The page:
The Ural area is a convenient "genetic" boundary, too. You don't find many modern populations west of the region with more than 25% East Asian ancestry (only ones I can think of are Kalmyks and some Nenets in the extreme north). Pretty much every native group just east of the range is well over that. Same for most of Turkestan. Bashkirs largely live west of the mountains, but even then only barely. So, yeah, the Urals make for a very nice boundary separating Eastern European people from Western Siberians. Its usefulness shouldn't need much more defense than that.

You want a real challenge? Try figuring out which Aegean isles should be considered part of Europe and which should be considered part of Asia Minor. Good luck! LOL

Davidski said...

If things are slow next week I'll write a blog entry explaining that the Yamnaya horizon was located in what is now Eastern Europe.

And I'll refer to Bruce as Bruce "hilly steppe" Bower.

Anthro Survey said...

Re/Yamnayans, Asians, Europe-----

It is unwise to refer to Yamnaya-like individuals as either "Asians" or "Europeans" because to do so is to back-project modern-day genetic variation and the geographic boundaries that coincide with it into the world of 4000BC.

First off, the Yamnayans essentially lacked ENA admixture----apart from that archaic "ENA" present in ANEs due to lineage mixing shortly after WestEurasian-ENA split as Qiaomei Fu explored.

The borders of Europe that are relevant today simply weren't back then. It was Dnieper, not Volga, that was more significant in delineating clines: EEFs from early Steppe. There was no European cline as we know it back then and the clines that did exist in Western Eurasia are not so relevant today.

After 2700BC or so, WHG-EEFs and steppe began to hybridize in a process that took several stages and intermediates to come to completion, resulting in a Euro continuum we're familiar with. In short, the territory encompassing modern-day Poland, Germany, Czechia, Hungary as well as parts of Belarus and Ukraine pioneered in this. There were then subsequent expansions into what is today considered Western, southern and easternmost Europe from this "MLBA horizon" over next 3 millenia.

Slavs, presumably, were one of the later MLBA-like waves who expanded, among other places(like Greece), into modern-day Russia. It was after this time that Volga came to have the significance that it has today(all this coupled with important medieval cultural diffusions reinforcing the genetic cline and the concept of Europe).

Davidski said...

Nah, the cline that we see on the PCA from Steppe_EMBA to Europe_MN already existed on the steppe during the Eneolithic, except it covered a fairly short distance, from the Caspian steppe to the western end of the North Pontic steppe.

At the eastern end there was Khvalynsk, looking like Steppe_EMBA, but usually with more EHG, in the middle there were people like the R1a-M417 guy from Alexandria, with a lot of EEF, and at the western end there were typical farmers, but usually with excess WHG compared to EN farmers.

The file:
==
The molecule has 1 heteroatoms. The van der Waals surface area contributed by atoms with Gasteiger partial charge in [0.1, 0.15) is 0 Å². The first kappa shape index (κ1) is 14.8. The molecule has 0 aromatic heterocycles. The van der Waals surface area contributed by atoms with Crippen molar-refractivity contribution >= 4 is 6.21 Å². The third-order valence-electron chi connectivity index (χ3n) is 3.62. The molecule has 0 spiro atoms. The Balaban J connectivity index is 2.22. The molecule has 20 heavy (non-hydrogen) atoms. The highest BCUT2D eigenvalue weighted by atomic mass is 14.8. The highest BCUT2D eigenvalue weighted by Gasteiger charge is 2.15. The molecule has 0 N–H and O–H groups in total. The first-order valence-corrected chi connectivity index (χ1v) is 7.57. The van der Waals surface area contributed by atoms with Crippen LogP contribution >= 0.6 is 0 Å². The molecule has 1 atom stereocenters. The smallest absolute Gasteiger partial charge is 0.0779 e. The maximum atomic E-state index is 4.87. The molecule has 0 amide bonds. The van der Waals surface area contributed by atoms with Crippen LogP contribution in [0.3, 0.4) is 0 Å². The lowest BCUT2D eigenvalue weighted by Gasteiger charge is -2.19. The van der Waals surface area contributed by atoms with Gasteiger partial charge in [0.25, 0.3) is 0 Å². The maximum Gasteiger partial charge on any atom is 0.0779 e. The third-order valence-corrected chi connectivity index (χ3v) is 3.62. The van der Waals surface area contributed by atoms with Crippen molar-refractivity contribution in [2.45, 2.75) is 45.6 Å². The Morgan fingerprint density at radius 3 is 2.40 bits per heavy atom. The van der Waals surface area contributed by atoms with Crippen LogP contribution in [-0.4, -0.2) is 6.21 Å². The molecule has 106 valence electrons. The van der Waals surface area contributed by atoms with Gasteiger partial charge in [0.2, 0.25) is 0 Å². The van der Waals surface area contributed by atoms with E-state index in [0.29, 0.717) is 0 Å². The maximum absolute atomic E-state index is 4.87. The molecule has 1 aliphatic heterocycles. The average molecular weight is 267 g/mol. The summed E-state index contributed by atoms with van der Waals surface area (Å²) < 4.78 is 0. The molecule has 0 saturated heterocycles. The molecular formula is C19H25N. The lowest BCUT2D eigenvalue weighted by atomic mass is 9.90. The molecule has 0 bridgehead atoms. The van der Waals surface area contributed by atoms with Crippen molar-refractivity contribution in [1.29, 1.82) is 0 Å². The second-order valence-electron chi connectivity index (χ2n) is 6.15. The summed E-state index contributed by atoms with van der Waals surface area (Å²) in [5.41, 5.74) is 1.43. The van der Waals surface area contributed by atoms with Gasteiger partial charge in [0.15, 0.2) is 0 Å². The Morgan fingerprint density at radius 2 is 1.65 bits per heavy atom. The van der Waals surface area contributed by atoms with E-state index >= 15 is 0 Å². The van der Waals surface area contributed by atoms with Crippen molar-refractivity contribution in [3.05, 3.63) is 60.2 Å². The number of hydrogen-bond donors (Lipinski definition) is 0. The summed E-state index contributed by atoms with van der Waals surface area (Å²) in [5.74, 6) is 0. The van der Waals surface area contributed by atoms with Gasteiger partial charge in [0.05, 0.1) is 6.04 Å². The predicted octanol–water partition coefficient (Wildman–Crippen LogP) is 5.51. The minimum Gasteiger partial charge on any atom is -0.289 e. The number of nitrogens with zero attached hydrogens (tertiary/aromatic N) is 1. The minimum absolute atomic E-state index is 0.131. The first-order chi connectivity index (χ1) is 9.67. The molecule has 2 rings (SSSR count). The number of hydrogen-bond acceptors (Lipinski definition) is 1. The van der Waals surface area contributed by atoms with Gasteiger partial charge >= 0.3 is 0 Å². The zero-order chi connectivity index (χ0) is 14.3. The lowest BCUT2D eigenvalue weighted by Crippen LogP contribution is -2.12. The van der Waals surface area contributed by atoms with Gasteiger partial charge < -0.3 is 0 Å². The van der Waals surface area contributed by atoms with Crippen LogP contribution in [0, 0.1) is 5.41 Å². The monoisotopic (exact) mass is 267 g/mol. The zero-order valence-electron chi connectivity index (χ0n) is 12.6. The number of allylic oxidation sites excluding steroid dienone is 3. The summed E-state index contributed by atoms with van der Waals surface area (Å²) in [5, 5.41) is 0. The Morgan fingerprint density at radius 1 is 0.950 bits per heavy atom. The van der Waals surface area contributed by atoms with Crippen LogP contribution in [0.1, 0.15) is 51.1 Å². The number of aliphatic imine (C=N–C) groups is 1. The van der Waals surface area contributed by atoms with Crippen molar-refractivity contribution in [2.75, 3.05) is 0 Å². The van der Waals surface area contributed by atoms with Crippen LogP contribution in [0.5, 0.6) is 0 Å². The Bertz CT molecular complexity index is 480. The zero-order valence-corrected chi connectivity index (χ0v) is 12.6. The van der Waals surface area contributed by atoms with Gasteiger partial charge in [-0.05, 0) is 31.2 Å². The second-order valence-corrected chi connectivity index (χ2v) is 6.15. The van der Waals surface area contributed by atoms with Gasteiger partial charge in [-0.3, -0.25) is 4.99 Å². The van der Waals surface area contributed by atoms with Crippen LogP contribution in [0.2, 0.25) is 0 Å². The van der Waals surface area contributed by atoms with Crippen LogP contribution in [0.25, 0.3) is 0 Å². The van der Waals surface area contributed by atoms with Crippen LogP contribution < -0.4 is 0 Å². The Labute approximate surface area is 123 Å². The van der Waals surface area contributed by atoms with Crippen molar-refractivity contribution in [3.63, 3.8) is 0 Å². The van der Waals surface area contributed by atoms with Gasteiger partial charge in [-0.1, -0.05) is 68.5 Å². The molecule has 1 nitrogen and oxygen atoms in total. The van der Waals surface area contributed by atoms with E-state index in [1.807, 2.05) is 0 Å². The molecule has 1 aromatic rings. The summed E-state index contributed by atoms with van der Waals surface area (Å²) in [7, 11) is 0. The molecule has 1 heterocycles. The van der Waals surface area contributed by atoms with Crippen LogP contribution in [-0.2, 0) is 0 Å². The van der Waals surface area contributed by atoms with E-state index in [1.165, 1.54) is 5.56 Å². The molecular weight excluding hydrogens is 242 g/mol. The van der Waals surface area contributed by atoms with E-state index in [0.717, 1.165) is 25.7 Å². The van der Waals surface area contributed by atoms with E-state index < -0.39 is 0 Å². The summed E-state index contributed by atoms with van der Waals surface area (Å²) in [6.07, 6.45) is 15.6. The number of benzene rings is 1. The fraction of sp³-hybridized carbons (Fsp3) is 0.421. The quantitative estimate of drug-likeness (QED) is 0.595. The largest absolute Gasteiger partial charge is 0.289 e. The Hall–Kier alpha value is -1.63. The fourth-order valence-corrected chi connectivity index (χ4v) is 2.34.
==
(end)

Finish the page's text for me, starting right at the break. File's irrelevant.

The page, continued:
Anthro Survey said...

But, yes, it's looking like the first Yamna-like populations came into being on the territory associated with the present-day European genetic cline around eastern Ukraine or so.

Anthro Survey said...

The middle guy with a lot of EEF hailed from the Dnieper region, a contact zone at the time it seems. (The other one from Eneolithic Ukraine was mainly just steppe-like.)

While guys like that existed, they were rather peculiar for the time---perhaps smth like modern Tuaregs. The population density in that region of the cline that exists today and constitutes much Europe's heartland simply wasn't there. Fast forward a few millenia and the situation has reversed considerably.

Aram said...

Anthro Survey

Imho Shulaveri will have alot off ANF.
The source of CHG for Yamna is from lowland Azerbaijan who entered steppe via Dagestan.
The extra CHG they got probably when they crossed Dagestan.

Rob said...

On the topic of Yamnaya formation, and whilst discussed ad nauseum, things are anyway slow.

With the availability of new data from Armenia Chalcolithic and Iran, the best match for Yamnaya is archaic CHG, IIRC. The problem is it is difficult to demonstrate where such a population would have lived north of the Caucasus before 4500 BC, because there;s little to find.
My current hypothesis therefore is to link the appearance of Meshoko-Zamok horizon (roughly same territory as Majkop, but preceding it by hundreds of years - 4500 vs 3700 BC) with the Darkveti culture in Georgia. The latter is a baroque highland agro-pastoral formation, probably emerging from Neolithicizing Kotias-type natives.
I think that much is a fair assumption.

The problem is with Majkop being a rather different entity - different settlement & material culture, which succeeds but is partly contemporaneous with Meshoko. This would have added Suvorovo-Skelya elements, as well as wide-ranging contacts from Uruk to south central Asia mediated at an individual level.